Yet it now seems that Lofgren was ahead of the game, or at least he had seen that the game would soon be gone - that our old friend the internet would achieve something almost beyond human comprehension, by finding new ways to avail of the resources of musicians and all sorts of other creative people, ways that hadn't been dreamt of, even by the record companies.
Lofgren was roughly anticipating Luka Bloom, asking that people actually buy his record from actually him. Because otherwise it has been broadly accepted that the only way for actual musicians to make actual money, is by playing gigs. And since there are no gigs these days…
Yes this has been 'broadly accepted', as so much of the powerlessness of mere humans against the tech monsters has been broadly accepted.
Faced with the unfathomable enormity of it all, many industries (including newspapers) simply froze in panic, resigned to the fact that all our endeavours must be offered up to the great god Google.
So Luka Bloom is not "anti-streaming", but I'm sensing that if we want a world with any Luka Blooms in it, or anything else that is any good, this is the way to go. Literally.
Donald Trump gets too much credit sometimes for his three-card-trick merchant's ability to 'distract'.
Last Thursday it was said he was distracting from the worst economic quarter on record by tweeting out the idea that November's US presidential election might be postponed.
Yet if you're trying to 'distract' people with what would be the official ending of democracy in the United States (it ended unofficially some time back), maybe you're not on top of that whole distraction thing after all.
I mean, would it not work the other way round, too? If you're trying to mess with an election for the first time in American history then wouldn't it be a handy distraction to have these economic numbers that are no great surprise anyway?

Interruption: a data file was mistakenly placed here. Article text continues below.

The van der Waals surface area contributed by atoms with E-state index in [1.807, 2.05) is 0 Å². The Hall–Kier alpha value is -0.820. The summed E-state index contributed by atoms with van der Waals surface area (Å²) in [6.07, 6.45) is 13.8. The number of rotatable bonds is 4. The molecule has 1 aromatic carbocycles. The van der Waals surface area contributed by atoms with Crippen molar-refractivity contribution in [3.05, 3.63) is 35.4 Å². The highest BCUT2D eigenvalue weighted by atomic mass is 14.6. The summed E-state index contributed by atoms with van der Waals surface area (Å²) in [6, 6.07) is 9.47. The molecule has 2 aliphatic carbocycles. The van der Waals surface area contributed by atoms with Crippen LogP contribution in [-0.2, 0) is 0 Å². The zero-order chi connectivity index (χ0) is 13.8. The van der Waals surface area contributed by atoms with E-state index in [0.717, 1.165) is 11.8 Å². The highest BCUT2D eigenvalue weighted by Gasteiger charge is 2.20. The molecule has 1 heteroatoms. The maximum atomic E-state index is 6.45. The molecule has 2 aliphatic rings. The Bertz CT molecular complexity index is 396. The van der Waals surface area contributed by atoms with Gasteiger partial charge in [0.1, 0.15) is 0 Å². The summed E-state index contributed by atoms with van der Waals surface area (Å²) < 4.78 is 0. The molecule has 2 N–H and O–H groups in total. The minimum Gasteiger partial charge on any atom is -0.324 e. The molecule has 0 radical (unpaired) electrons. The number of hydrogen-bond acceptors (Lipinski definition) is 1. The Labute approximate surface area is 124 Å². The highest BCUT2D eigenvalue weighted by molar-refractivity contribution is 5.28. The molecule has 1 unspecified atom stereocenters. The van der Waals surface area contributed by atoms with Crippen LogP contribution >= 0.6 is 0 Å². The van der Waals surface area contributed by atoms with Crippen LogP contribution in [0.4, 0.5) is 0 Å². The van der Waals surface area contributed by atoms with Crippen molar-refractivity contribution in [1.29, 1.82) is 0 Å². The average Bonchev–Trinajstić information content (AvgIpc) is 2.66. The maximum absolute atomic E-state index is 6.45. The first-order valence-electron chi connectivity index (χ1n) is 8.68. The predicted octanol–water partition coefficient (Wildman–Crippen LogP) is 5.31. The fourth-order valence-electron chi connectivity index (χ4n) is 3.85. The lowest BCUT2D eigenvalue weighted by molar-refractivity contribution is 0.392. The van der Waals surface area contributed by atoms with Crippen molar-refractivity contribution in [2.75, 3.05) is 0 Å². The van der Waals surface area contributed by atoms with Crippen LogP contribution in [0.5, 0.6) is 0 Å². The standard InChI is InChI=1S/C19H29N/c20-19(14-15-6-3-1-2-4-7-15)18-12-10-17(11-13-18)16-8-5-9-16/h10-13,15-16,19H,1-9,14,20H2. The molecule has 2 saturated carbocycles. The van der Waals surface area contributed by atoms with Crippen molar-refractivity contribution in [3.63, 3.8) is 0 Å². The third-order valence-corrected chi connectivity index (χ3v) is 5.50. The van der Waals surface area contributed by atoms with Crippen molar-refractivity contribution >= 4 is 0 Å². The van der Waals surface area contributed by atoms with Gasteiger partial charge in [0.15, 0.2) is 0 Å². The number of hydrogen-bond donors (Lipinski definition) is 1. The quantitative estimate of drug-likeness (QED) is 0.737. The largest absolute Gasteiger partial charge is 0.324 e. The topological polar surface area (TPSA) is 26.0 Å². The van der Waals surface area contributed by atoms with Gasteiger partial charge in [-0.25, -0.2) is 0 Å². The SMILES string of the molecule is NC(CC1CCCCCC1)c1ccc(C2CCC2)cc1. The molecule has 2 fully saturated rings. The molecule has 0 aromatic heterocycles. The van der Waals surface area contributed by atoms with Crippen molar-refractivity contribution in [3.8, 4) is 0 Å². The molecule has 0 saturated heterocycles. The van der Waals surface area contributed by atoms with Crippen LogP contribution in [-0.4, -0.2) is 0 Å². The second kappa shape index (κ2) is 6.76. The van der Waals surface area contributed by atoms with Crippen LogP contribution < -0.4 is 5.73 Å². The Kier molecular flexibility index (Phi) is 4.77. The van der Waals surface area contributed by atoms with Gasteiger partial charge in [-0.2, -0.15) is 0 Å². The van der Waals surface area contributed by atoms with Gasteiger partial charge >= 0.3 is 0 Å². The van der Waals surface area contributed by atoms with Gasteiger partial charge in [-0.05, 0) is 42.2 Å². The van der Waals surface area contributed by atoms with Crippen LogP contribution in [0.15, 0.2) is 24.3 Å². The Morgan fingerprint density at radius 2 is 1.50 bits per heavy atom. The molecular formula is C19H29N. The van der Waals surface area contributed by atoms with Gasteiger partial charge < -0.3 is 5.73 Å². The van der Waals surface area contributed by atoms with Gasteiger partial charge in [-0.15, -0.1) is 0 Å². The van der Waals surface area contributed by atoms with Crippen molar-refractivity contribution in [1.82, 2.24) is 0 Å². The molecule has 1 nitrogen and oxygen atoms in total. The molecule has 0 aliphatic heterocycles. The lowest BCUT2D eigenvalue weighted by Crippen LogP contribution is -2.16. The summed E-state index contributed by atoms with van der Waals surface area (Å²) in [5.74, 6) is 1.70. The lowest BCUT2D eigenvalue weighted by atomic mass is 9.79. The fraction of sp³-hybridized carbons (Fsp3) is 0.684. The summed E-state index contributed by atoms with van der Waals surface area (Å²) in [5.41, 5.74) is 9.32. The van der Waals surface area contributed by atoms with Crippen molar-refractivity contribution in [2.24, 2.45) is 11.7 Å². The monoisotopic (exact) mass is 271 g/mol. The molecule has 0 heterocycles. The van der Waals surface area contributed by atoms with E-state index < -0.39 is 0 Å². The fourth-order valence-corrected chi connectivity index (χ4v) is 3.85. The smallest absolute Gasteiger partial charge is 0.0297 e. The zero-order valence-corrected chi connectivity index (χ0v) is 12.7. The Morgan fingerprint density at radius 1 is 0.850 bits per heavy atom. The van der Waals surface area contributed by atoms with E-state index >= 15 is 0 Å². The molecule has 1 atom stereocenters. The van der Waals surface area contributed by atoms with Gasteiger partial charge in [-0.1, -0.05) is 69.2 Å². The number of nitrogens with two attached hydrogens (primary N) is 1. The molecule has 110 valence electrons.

Moreover, it was suggested his election tweet was helping to distract from the death of former Republican presidential candidate Herman Cain from Covid-19 weeks after Cain attended the disastrous rally in Tulsa - and there was Barack Obama's oration at the funeral of civil rights leader John Lewis, a real distraction for Trump.
Yes, maybe that's what it was all about - the wrecked economy, the end of democracy and the insanely stupid deaths of his followers, all to put a hole in Barack Obama's ratings?
It's Distract-O-Mania over there, but the card to watch most closely is the election scam. Indeed, in that regard the only option that would have no appeal whatsoever for Trump is that of the free and fair election. Gangsters don't do anything free and fair.
And there's a game that comes into play here, one that Trump's always been really good at: in his efforts to de-legitimise the election he's doing a version of the game of going bankrupt and slithering away from the wreckage somehow.
Now he has bankrupted America itself, financially and morally and every other way, he is looking for his biggest 'win' yet in the old liquidation game - a 'win' in this case having none of the usual meanings of that word, but just the vision of Trump emerging unharmed again from the ruination which he has wrought.
It is what he does. And it is what he's trying to do again, whatever it takes.
If anyone thinks remote learning is new they probably don't know about Skippy The Bush Kangaroo.
The Australian TV series, which was also on RTE, featured an intelligent kangaroo and the boy Sonny Hammond and their adventures in Waratah Park. It also featured the School of the Air, which broadcast lessons to outback children. At a time when Irish children were enduring brutality in the classroom, it was quite a thing to watch Sonny receiving a perfectly good education by listening to the radio.
And, of course, by listening to Skippy.
Isn't that right, Skip?